Ruhstaller Farm in Dixon to celebrate grand opening for new taproom and brewery
On March 20, Dixon’s Ruhstaller Farm—which quietly launched its taproom last December—will celebrate a long-awaited grand opening, debuting an ambitious project that proprietor and beer aficionado Jan-Erik Paino (who goes by J-E) started 10 years ago when renowned epicurean Darrell Corti of Corti Bros. supermarket threw down an irresistible gauntlet.
The story of how the gentleman grocer challenged Paino to brew beer with locally grown hops (at the time, the closest hop farm was in Lake County) has been recounted so often—here first, by the way—that it’s now an integral part of Sacramento beer lore. Luckily, Paino’s quest to revive the region’s pre-Prohibition prestige as the hops-growing, beer-making capital of the United States has a patron saint in Frank Ruhstaller, the Swiss immigrant who ran Sacramento’s largest brewery over a century ago (his so-called “proverbial” grandson Jimmy’s mischievous countenance serves as the company logo).
From our vantage point on the redwood deck above the open-air taproom, Paino and I watch a mountain biker cruise over the boardwalk through the property’s 35 acres of walnut trees and 3.5 acres of hops. Or rather the 3.5 acres of bare poles that will soon secure the twine that the currently dormant hop bines (yes, that’s with a “b”—hop plants climb like vines, but they don’t use tendrils to do it) will cling to later this spring and throughout the summer. We watch parents chase small children who are ambling through cover crop (mostly mustard, which is currently blooming), and confuse a small terrier for a coyote. As a hawk flies overhead, eyeing the ground for gophers, a look of brief contentment washes over Paino’s face. “I love seeing the Farm work like it’s supposed to,” he says.
The Farm’s new twin structures—recognizable by their pyramidal roofs with odd-shaped chimneys—punctuate the landscape. While they may seem architecturally curious to most, they actually take the form of traditional hop kilns, and these are the only ones working in Northern California. Putting his architecture degree from Princeton into good use, Paino, 48, gave them an edgier design with heavy glass doors, a small glass tunnel linking the two towers and exterior cladding that epitomizes farming with the most agrarian of materials: corrugated metal that’s already taken on a rusty, character-building patina. During the September harvest, fragrant green hop flowers will dry in the kilns—via hot summer air currents, not fire—on their mid-floors of redwood slats salvaged from a falling-apart 1875 Victorian farmhouse in West Sacramento. Off-harvest, the ground floor of the kilns will be able to accommodate visitors in case of rain or strong winds or plain curiosity. Paino loves the view from the ground up through the slat floor to the high ceiling.
Over the years, Paino has opened—and then moved—a couple of taprooms in downtown Sacramento and on other rural Dixon acreage (his subterranean Ruhstaller BSMT taproom on the 700 block of K Street remains, but is currently on a Covid hiatus). Ruhstaller Farm is different, and the closest the region has come to a beer version of a winery.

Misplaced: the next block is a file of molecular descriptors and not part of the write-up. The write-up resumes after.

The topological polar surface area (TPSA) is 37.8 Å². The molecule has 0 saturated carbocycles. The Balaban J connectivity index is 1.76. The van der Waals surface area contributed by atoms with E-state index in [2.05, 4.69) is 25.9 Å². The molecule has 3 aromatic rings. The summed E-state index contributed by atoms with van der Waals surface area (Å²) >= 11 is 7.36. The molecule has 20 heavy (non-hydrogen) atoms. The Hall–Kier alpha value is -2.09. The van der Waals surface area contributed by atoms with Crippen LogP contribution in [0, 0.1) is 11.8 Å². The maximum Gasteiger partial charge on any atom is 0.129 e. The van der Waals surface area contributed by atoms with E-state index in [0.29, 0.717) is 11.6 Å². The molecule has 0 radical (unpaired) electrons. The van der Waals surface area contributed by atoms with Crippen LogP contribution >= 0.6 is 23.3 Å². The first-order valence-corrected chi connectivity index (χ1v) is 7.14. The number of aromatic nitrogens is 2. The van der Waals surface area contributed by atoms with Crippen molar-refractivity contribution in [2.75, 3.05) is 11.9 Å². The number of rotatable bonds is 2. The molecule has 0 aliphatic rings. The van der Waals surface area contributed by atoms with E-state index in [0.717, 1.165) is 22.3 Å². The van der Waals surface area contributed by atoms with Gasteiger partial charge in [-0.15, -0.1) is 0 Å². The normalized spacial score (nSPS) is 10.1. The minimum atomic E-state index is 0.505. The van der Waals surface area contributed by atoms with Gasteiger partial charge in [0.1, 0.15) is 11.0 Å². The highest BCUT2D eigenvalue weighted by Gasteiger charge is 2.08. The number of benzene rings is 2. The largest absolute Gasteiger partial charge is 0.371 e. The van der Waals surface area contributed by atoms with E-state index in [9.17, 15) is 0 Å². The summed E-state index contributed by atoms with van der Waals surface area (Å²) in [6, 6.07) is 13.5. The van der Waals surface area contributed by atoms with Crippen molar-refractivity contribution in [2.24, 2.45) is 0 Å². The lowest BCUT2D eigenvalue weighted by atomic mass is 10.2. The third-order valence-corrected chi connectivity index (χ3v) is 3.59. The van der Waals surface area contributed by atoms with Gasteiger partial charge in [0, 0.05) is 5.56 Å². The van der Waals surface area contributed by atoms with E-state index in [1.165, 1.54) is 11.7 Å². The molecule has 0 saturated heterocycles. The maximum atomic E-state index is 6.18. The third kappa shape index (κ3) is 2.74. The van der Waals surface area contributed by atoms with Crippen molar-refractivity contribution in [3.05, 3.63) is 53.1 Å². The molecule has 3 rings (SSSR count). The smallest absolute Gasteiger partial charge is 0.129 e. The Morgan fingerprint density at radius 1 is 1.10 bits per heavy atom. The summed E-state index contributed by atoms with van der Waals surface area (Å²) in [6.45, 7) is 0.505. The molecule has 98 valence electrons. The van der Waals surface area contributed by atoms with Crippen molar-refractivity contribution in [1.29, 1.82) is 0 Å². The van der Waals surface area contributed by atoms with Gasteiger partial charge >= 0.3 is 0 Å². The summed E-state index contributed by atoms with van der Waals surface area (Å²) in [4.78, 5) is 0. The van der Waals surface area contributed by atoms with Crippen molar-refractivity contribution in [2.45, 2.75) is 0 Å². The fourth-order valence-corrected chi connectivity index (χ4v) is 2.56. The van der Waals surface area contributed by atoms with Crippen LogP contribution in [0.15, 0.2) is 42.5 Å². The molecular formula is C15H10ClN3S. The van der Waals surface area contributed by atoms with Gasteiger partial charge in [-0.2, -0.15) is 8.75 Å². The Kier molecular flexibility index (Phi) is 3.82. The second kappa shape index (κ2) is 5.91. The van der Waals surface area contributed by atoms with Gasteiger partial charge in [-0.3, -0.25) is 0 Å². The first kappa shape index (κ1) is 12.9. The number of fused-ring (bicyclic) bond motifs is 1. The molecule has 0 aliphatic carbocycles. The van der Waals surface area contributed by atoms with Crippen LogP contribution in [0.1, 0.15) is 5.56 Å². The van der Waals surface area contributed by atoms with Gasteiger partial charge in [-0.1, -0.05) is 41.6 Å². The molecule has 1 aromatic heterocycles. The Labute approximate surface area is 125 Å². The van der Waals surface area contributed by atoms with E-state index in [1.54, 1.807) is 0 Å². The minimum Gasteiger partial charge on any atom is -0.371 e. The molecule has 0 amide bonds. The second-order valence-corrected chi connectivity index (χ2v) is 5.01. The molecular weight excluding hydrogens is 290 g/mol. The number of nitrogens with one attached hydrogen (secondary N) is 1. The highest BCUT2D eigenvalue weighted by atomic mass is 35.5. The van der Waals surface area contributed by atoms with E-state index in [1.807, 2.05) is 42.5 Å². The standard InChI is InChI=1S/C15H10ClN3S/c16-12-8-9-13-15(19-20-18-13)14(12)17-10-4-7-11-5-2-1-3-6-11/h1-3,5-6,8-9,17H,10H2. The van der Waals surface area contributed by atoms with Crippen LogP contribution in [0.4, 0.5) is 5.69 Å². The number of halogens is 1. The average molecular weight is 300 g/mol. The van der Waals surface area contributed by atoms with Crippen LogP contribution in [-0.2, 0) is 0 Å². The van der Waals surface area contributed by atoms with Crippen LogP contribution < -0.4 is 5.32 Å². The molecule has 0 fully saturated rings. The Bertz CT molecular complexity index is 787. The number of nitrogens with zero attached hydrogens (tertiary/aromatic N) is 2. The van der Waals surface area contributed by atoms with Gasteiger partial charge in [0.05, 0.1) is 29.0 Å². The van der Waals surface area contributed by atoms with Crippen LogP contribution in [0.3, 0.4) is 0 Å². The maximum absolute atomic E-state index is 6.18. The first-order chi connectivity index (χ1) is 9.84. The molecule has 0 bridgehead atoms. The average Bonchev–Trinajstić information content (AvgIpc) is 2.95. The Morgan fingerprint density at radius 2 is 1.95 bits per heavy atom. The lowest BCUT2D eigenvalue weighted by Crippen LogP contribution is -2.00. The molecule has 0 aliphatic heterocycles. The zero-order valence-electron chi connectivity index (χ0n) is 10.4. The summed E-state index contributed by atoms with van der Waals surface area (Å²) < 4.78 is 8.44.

“When you visit a winery on a vineyard, you’re learning about agriculture. You’re learning about the craft of making the wine. Usually there’s a beautiful building involved,” says Paino, who worked in vineyards of Napa and Sonoma doing construction and picking grapes after college. “There’s nature and atmosphere that is wonderful to experience. That’s how wineries drive home the agriculture component that influences the beverage. And that’s what we’re doing here on the Farm with hops and beer.”
Paino also says he’d like to see other farmers join his modern-day pursuit of a bygone local industry and turn the region into the Napa Valley of beer. There are a few who’ve joined his cause, including Calen Lange, a farmer in Winters, and Dave Utterback of Sloughhouse, who is restoring part of the old Signorotti Ranch, the last hop farm in the immediate area, which ceased operations in 1985.
In many ways, Ruhstaller Farm is merely a proof-of-concept of the bigger dream. Because it doesn’t really matter how many beer lovers come out on March 20 to dance to live bluegrass music by Dixon’s Pleasant Valley Boys or tuck into the tacos and tortas made fresh onsite (a regular weekend special; on Fridays, however, the Farm offers rösti, a Swiss potato pancake in honor of you-know-who), or bend an elbow for any of the 10 Ruhstaller suds on tap, from a pre-Prohibition-style cream ale, subtle and smooth, to a woodsy triple IPA and a house kombucha fermented from a blend of green and black teas. The fact is that there is still only one hop farm in the Sacramento Valley with an on-site taproom, brewery and cool architecture. But then again, Rome wasn’t built in a day, and perhaps more relevantly, the Napa Valley’s wine-growing tradition took about 100 years to make its mark.
Paino admits that the March 20 celebration is somewhat intimidating, as if the looming date signals the culmination of a decade-long passion project he’s not ready to give up. Nevertheless, Paino knows a guy who can keep him busy for the foreseeable future. “I’m sure Darrell will be able to come up with another 10-year challenge I can’t refuse.” Your move, Corti.
Grand opening on Saturday, March 20, Noon-9 p.m. Regular hours will follow, Tues.-Fri. 3-9 p.m., Sat.-Sun. 12-9 p.m. 6686 Sievers Rd. Dixon. ruhstallerfarm.com
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